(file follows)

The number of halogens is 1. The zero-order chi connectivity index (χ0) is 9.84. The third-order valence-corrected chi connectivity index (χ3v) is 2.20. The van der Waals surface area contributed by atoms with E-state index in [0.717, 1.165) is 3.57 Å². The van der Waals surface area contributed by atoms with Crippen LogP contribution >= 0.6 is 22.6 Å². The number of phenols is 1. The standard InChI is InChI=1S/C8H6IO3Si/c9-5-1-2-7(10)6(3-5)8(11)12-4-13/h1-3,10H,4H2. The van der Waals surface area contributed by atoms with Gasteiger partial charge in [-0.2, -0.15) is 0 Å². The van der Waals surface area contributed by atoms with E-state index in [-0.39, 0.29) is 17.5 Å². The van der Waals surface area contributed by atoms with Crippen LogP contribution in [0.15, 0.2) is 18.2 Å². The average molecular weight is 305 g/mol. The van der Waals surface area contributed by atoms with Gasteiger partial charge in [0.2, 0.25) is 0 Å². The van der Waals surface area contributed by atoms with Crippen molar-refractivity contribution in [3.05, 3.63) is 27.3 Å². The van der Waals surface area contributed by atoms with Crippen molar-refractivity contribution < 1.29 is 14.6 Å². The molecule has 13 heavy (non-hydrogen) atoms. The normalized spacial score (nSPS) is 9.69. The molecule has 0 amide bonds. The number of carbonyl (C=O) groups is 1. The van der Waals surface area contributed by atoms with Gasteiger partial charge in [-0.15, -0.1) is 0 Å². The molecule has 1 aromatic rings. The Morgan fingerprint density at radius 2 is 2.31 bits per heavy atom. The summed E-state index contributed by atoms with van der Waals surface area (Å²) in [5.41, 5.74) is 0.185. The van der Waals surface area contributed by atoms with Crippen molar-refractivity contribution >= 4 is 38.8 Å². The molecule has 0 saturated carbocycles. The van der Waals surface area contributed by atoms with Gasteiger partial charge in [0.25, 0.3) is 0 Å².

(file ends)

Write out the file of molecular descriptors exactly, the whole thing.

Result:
The number of halogens is 1. The zero-order chi connectivity index (χ0) is 9.84. The third-order valence-corrected chi connectivity index (χ3v) is 2.20. The van der Waals surface area contributed by atoms with E-state index in [0.717, 1.165) is 3.57 Å². The van der Waals surface area contributed by atoms with Crippen LogP contribution >= 0.6 is 22.6 Å². The number of phenols is 1. The standard InChI is InChI=1S/C8H6IO3Si/c9-5-1-2-7(10)6(3-5)8(11)12-4-13/h1-3,10H,4H2. The van der Waals surface area contributed by atoms with Gasteiger partial charge in [-0.2, -0.15) is 0 Å². The van der Waals surface area contributed by atoms with E-state index in [-0.39, 0.29) is 17.5 Å². The van der Waals surface area contributed by atoms with Crippen LogP contribution in [0.15, 0.2) is 18.2 Å². The average molecular weight is 305 g/mol. The van der Waals surface area contributed by atoms with Gasteiger partial charge in [0.2, 0.25) is 0 Å². The van der Waals surface area contributed by atoms with Crippen molar-refractivity contribution in [3.05, 3.63) is 27.3 Å². The van der Waals surface area contributed by atoms with Crippen molar-refractivity contribution < 1.29 is 14.6 Å². The molecule has 13 heavy (non-hydrogen) atoms. The normalized spacial score (nSPS) is 9.69. The molecule has 0 amide bonds. The number of carbonyl (C=O) groups is 1. The van der Waals surface area contributed by atoms with Gasteiger partial charge in [-0.15, -0.1) is 0 Å². The molecule has 1 aromatic rings. The Morgan fingerprint density at radius 2 is 2.31 bits per heavy atom. The summed E-state index contributed by atoms with van der Waals surface area (Å²) in [5.41, 5.74) is 0.185. The van der Waals surface area contributed by atoms with Crippen molar-refractivity contribution >= 4 is 38.8 Å². The molecule has 0 saturated carbocycles. The van der Waals surface area contributed by atoms with Gasteiger partial charge in [0.25, 0.3) is 0 Å².